2.29  The Trust understands that from 26 October 2004 the UK Government is effectively obliged (under a US law) to begin adding biometric data microchips to newly issued passports, in default of which UK nationals may be refused access to the USA. The position of the trans person therefore becomes all the more precarious and in need of clear protection as regards passports if such microchips were to contain gender markers. There is no provision for preventing inappropriate gender data about such people from being recorded on a biometric data chip in a passport, identity card or license in future.

  2.30  The Trust further understands that the US Department of Homeland Security has this month issued a "security advisory" to its security personnel released publicly under its Press Release number 238[11] in which it alerts staff at airports to the possible terrorist threat posed by "males dressed as females". The Trust is very concerned that the respected US rights group NTAC[12] and its advisers has felt the situation sufficiently serious to release an urgent security alert to the trans community this month stating inter alia that:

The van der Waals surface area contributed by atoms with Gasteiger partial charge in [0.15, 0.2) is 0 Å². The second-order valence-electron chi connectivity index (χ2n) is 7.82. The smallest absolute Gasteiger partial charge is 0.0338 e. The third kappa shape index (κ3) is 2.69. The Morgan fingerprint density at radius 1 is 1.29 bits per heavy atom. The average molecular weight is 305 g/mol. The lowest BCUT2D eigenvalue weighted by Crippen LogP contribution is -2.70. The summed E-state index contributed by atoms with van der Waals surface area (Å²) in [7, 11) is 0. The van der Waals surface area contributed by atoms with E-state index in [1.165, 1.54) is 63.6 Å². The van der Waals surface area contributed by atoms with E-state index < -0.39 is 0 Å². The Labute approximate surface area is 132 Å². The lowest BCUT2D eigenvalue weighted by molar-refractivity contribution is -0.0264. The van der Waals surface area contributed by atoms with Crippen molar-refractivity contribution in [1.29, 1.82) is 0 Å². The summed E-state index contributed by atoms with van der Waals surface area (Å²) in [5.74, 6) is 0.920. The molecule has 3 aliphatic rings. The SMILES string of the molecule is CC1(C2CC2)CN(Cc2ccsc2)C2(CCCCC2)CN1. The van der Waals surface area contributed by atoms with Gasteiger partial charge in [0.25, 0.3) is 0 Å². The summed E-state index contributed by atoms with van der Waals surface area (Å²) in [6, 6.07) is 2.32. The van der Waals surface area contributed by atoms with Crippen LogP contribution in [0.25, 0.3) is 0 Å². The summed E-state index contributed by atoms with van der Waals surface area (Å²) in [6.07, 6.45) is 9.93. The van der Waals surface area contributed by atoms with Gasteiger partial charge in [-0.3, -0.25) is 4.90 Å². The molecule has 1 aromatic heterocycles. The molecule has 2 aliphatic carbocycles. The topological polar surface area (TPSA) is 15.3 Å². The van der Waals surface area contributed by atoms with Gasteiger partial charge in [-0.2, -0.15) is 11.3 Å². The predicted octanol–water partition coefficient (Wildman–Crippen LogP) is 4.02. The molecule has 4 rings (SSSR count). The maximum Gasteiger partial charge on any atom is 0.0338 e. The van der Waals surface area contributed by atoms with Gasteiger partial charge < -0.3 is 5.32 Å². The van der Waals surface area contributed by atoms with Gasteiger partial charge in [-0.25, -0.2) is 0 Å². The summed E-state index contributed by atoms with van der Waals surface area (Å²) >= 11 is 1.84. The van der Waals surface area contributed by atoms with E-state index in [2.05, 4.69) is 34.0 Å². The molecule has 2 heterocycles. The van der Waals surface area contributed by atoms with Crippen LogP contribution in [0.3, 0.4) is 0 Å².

"For the trans gender community, this means that airport screeners and other law enforcement agencies will be much more vigilant than usual. It also means they may be more likely to commit unwitting abuses. At the minimum, the trans gender community should be mindful of the new alerts and prepare accordingly when travelling this fall, especially if flying.

    Even for those who've transitioned, issues may arise if authorities suspect something. When travelling, it is advisable to consider bringing your court-ordered name (and gender) change papers. While terrorists may make fake identifications, they won't carry name change documents signed and notarized by a court.